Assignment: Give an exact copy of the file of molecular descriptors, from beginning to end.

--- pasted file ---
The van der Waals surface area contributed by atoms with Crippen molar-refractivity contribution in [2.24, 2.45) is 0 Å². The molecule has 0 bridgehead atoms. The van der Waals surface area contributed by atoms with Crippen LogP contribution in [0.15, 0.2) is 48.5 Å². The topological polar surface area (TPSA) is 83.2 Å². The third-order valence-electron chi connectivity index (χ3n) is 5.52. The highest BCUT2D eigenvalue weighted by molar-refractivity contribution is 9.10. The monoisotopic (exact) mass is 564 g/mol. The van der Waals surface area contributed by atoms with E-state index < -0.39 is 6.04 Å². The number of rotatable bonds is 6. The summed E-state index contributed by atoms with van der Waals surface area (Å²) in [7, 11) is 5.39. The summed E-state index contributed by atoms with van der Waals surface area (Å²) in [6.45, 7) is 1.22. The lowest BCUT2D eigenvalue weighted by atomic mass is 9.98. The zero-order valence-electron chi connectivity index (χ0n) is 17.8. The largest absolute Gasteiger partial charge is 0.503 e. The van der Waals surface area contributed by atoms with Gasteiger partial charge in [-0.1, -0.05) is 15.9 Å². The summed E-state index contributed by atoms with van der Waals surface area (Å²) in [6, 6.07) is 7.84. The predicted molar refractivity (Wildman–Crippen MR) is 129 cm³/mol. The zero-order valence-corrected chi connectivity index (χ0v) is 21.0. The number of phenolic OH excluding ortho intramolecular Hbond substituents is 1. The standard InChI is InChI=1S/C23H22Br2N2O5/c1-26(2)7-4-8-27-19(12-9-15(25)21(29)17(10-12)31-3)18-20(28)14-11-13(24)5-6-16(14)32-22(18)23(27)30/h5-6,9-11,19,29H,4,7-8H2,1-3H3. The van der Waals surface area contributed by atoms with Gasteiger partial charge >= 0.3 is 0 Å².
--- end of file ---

The van der Waals surface area contributed by atoms with Crippen molar-refractivity contribution in [2.24, 2.45) is 0 Å². The molecule has 0 bridgehead atoms. The van der Waals surface area contributed by atoms with Crippen LogP contribution in [0.15, 0.2) is 48.5 Å². The topological polar surface area (TPSA) is 83.2 Å². The third-order valence-electron chi connectivity index (χ3n) is 5.52. The highest BCUT2D eigenvalue weighted by molar-refractivity contribution is 9.10. The monoisotopic (exact) mass is 564 g/mol. The van der Waals surface area contributed by atoms with E-state index < -0.39 is 6.04 Å². The number of rotatable bonds is 6. The summed E-state index contributed by atoms with van der Waals surface area (Å²) in [7, 11) is 5.39. The summed E-state index contributed by atoms with van der Waals surface area (Å²) in [6.45, 7) is 1.22. The lowest BCUT2D eigenvalue weighted by atomic mass is 9.98. The zero-order valence-electron chi connectivity index (χ0n) is 17.8. The largest absolute Gasteiger partial charge is 0.503 e. The van der Waals surface area contributed by atoms with Gasteiger partial charge in [-0.1, -0.05) is 15.9 Å². The summed E-state index contributed by atoms with van der Waals surface area (Å²) in [6, 6.07) is 7.84. The predicted molar refractivity (Wildman–Crippen MR) is 129 cm³/mol. The zero-order valence-corrected chi connectivity index (χ0v) is 21.0. The number of phenolic OH excluding ortho intramolecular Hbond substituents is 1. The standard InChI is InChI=1S/C23H22Br2N2O5/c1-26(2)7-4-8-27-19(12-9-15(25)21(29)17(10-12)31-3)18-20(28)14-11-13(24)5-6-16(14)32-22(18)23(27)30/h5-6,9-11,19,29H,4,7-8H2,1-3H3. The van der Waals surface area contributed by atoms with Gasteiger partial charge >= 0.3 is 0 Å².